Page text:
Dosei, I am not rising to mamaluke's defense...but you cannot (should not, as I should not, as none of us should! :)) take demonstration, or the subsequent analysis of a shooting technique to extrapolate this to cover anything more than it's intended purpose. The presentation of a handgun from a retention device to a two handed grip is not meant to cover MOST, or even the majority of the more common shooting scenarios, unless you are a uniformed officer, and even then, when we look at a bunch of LE shootings, there is a lot of deviation from what we'd like to consider "the script".
I teach to access the gun from retention with strong hand, both hands, weak hand, with incapacitation, from a seated position (movie theatre/restaurant/car belted in), while getting someone off you, while getting someone off someone else, from being knocked on your ass/etc, while doing an evac, etc.
Let's not look at this one video in isolation and make the assumption that any of us here are prescribing this process works for any majority of "get the gun" scenarios.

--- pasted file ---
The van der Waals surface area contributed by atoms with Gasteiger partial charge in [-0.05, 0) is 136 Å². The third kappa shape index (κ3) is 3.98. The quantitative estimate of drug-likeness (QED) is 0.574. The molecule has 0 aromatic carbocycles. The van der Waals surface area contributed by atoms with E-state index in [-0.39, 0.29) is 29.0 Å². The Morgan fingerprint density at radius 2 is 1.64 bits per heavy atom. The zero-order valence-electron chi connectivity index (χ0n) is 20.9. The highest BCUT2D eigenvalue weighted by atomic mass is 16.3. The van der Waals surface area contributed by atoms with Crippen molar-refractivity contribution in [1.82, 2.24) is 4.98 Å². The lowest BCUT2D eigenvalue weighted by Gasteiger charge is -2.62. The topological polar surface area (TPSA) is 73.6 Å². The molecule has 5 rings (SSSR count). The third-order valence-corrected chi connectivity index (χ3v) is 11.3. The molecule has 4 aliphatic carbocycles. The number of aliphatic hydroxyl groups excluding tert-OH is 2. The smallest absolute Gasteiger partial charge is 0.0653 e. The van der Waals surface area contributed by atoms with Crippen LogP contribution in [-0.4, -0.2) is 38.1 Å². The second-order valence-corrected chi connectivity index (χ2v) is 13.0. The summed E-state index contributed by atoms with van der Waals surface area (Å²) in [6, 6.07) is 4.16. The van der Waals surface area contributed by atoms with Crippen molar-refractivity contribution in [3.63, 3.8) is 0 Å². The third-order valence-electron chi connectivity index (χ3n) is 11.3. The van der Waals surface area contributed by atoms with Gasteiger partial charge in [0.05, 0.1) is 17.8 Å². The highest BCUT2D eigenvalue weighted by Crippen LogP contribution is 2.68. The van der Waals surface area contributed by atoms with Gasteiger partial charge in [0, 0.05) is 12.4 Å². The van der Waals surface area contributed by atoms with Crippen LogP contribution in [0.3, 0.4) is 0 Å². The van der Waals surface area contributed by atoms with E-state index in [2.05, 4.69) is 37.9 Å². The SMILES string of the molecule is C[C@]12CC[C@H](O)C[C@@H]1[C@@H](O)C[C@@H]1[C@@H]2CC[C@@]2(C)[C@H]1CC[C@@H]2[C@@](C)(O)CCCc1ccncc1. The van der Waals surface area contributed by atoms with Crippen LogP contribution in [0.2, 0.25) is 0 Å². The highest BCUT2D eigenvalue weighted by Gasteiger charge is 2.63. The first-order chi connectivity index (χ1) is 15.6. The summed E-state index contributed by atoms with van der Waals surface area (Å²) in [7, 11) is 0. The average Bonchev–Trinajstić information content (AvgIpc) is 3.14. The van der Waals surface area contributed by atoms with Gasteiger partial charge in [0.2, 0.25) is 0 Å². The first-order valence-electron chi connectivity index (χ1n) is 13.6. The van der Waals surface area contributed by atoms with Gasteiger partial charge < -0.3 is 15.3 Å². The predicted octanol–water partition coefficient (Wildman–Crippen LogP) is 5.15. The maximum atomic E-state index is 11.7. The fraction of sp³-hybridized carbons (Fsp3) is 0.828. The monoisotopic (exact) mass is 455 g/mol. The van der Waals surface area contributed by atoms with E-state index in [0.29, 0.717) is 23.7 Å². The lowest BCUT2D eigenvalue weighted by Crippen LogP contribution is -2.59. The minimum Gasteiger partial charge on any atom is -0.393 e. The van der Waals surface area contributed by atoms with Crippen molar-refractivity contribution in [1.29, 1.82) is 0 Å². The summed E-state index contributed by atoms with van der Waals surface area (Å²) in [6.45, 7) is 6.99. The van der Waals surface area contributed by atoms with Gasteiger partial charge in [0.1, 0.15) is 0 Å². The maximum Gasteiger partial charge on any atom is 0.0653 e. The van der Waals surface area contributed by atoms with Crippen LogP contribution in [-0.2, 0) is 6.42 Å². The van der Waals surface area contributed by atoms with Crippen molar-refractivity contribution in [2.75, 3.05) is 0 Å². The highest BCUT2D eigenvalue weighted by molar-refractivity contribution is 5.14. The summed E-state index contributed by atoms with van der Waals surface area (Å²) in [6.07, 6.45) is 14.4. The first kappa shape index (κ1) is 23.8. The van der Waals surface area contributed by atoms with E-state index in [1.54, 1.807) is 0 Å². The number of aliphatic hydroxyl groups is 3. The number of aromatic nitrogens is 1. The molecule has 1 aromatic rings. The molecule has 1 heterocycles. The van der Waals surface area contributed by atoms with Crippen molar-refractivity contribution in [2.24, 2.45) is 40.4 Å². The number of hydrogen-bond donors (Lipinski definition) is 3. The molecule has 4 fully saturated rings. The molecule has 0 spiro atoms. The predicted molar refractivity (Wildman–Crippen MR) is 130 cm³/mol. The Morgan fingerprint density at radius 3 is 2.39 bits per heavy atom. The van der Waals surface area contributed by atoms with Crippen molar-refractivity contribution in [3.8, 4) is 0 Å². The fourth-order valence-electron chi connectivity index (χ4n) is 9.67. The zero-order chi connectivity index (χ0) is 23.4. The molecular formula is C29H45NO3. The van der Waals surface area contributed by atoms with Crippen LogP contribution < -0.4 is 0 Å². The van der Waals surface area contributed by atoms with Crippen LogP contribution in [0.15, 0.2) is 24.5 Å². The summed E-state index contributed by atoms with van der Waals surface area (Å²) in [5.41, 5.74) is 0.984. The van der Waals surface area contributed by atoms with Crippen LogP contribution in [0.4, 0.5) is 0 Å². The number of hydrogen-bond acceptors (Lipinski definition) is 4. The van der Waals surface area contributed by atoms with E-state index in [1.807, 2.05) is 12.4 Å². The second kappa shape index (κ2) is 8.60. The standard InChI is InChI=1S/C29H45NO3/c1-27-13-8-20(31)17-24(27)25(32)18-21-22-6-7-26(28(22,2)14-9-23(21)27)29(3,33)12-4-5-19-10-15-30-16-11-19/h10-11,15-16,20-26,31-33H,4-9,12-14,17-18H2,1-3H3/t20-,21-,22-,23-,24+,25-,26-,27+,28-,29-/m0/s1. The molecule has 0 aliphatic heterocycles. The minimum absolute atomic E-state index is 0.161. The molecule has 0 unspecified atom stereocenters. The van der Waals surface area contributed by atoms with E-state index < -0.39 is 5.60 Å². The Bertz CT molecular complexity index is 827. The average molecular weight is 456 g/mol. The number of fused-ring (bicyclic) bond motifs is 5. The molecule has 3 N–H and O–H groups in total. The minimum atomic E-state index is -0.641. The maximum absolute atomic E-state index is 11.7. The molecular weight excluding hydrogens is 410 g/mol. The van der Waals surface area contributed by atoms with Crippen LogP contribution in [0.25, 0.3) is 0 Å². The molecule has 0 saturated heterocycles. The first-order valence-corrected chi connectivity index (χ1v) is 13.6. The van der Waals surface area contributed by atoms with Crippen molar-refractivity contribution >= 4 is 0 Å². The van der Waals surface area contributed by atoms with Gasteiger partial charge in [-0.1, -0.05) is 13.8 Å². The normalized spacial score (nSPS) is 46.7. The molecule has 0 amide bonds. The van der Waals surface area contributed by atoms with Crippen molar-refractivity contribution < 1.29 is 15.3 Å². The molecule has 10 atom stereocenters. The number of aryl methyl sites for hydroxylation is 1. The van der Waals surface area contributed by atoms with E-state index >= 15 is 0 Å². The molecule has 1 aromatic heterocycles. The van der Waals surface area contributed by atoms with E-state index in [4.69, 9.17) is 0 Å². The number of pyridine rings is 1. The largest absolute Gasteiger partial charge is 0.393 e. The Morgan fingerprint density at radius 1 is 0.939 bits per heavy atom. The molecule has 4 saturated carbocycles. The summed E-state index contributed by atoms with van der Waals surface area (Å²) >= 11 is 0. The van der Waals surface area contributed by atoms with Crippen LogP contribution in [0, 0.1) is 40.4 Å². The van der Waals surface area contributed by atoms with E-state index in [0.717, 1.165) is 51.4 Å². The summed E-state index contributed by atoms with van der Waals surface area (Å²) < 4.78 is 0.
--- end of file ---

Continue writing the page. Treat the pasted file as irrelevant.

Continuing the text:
That part of your response I double quoted (for some weird reason it won't highlight or bold!) - what are the merits of the technique presented in the video, compared and contrasted to the video that mamaluke posted of himself? Essentially, they are the same - "get the gun out, ending up with a two handed grip." In what ways is the original video "better" than what mamaluke has posted?

thank you sir.
'Drew

NMGlocker
05-21-2010, 13:12
it's OBVIOUS who's done force on force training and who hasn't.
If you train against live opponents you learn real quick that you cannot always prevent taking damage but you can influence where that damage is inflicted.